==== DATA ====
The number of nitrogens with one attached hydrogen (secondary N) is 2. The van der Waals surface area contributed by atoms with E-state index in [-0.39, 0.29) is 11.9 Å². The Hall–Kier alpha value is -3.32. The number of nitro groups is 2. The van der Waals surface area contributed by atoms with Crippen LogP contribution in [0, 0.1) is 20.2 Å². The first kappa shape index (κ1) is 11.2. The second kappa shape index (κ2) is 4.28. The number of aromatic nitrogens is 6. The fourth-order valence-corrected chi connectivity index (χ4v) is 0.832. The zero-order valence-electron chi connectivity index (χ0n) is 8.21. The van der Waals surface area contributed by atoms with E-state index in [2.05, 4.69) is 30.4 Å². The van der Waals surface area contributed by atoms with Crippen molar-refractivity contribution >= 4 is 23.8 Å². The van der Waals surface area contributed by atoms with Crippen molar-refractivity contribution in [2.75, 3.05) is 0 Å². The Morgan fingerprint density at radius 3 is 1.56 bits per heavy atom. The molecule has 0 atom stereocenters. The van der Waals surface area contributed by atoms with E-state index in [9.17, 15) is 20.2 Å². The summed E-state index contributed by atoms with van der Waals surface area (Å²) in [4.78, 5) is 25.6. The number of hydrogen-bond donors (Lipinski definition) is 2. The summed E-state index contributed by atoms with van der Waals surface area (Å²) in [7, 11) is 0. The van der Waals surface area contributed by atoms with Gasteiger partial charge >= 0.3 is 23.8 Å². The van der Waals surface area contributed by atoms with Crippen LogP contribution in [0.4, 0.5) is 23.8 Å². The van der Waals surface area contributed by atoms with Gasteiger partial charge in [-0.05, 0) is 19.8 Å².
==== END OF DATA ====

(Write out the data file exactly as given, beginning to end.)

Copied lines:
The number of nitrogens with one attached hydrogen (secondary N) is 2. The van der Waals surface area contributed by atoms with E-state index in [-0.39, 0.29) is 11.9 Å². The Hall–Kier alpha value is -3.32. The number of nitro groups is 2. The van der Waals surface area contributed by atoms with Crippen LogP contribution in [0, 0.1) is 20.2 Å². The first kappa shape index (κ1) is 11.2. The second kappa shape index (κ2) is 4.28. The number of aromatic nitrogens is 6. The fourth-order valence-corrected chi connectivity index (χ4v) is 0.832. The zero-order valence-electron chi connectivity index (χ0n) is 8.21. The van der Waals surface area contributed by atoms with E-state index in [2.05, 4.69) is 30.4 Å². The van der Waals surface area contributed by atoms with Crippen molar-refractivity contribution >= 4 is 23.8 Å². The van der Waals surface area contributed by atoms with Crippen molar-refractivity contribution in [2.75, 3.05) is 0 Å². The Morgan fingerprint density at radius 3 is 1.56 bits per heavy atom. The molecule has 0 atom stereocenters. The van der Waals surface area contributed by atoms with E-state index in [9.17, 15) is 20.2 Å². The summed E-state index contributed by atoms with van der Waals surface area (Å²) in [4.78, 5) is 25.6. The number of hydrogen-bond donors (Lipinski definition) is 2. The summed E-state index contributed by atoms with van der Waals surface area (Å²) in [7, 11) is 0. The van der Waals surface area contributed by atoms with Gasteiger partial charge >= 0.3 is 23.8 Å². The van der Waals surface area contributed by atoms with Crippen LogP contribution in [0.4, 0.5) is 23.8 Å². The van der Waals surface area contributed by atoms with Gasteiger partial charge in [-0.05, 0) is 19.8 Å².